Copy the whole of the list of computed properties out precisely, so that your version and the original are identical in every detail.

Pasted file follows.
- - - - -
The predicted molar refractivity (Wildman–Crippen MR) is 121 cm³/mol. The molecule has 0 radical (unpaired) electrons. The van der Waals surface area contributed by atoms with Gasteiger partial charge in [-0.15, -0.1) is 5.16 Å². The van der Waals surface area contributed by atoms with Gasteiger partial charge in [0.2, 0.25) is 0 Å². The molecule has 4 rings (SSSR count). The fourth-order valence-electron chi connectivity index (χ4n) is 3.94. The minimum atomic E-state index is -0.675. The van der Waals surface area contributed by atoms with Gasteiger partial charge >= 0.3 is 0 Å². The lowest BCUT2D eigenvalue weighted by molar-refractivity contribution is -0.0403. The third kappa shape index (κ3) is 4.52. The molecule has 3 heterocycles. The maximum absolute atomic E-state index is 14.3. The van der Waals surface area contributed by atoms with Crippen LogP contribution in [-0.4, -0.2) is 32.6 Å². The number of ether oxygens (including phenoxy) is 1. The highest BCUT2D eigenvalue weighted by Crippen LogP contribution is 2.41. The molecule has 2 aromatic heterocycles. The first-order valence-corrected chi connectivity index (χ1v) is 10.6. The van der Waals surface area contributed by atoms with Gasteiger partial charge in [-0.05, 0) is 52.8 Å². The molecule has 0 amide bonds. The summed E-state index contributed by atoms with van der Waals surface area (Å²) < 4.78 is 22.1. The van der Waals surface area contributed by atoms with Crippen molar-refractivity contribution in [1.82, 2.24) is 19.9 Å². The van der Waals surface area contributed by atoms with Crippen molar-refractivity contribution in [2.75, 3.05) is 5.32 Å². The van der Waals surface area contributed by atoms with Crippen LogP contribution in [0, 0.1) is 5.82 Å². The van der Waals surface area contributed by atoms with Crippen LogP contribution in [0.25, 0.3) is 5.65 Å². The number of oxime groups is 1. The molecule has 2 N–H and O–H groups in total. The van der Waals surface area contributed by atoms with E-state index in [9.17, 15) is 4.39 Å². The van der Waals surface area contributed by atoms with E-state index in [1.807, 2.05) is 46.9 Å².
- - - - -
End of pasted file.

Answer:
The predicted molar refractivity (Wildman–Crippen MR) is 121 cm³/mol. The molecule has 0 radical (unpaired) electrons. The van der Waals surface area contributed by atoms with Gasteiger partial charge in [-0.15, -0.1) is 5.16 Å². The van der Waals surface area contributed by atoms with Gasteiger partial charge in [0.2, 0.25) is 0 Å². The molecule has 4 rings (SSSR count). The fourth-order valence-electron chi connectivity index (χ4n) is 3.94. The minimum atomic E-state index is -0.675. The van der Waals surface area contributed by atoms with Gasteiger partial charge >= 0.3 is 0 Å². The lowest BCUT2D eigenvalue weighted by molar-refractivity contribution is -0.0403. The third kappa shape index (κ3) is 4.52. The molecule has 3 heterocycles. The maximum absolute atomic E-state index is 14.3. The van der Waals surface area contributed by atoms with Crippen LogP contribution in [-0.4, -0.2) is 32.6 Å². The number of ether oxygens (including phenoxy) is 1. The highest BCUT2D eigenvalue weighted by Crippen LogP contribution is 2.41. The molecule has 2 aromatic heterocycles. The first-order valence-corrected chi connectivity index (χ1v) is 10.6. The van der Waals surface area contributed by atoms with Gasteiger partial charge in [-0.05, 0) is 52.8 Å². The molecule has 0 amide bonds. The summed E-state index contributed by atoms with van der Waals surface area (Å²) < 4.78 is 22.1. The van der Waals surface area contributed by atoms with Crippen molar-refractivity contribution in [1.82, 2.24) is 19.9 Å². The van der Waals surface area contributed by atoms with Crippen molar-refractivity contribution in [2.75, 3.05) is 5.32 Å². The van der Waals surface area contributed by atoms with Crippen LogP contribution in [0, 0.1) is 5.82 Å². The van der Waals surface area contributed by atoms with Crippen LogP contribution in [0.25, 0.3) is 5.65 Å². The number of oxime groups is 1. The molecule has 2 N–H and O–H groups in total. The van der Waals surface area contributed by atoms with E-state index in [9.17, 15) is 4.39 Å². The van der Waals surface area contributed by atoms with E-state index in [1.807, 2.05) is 46.9 Å².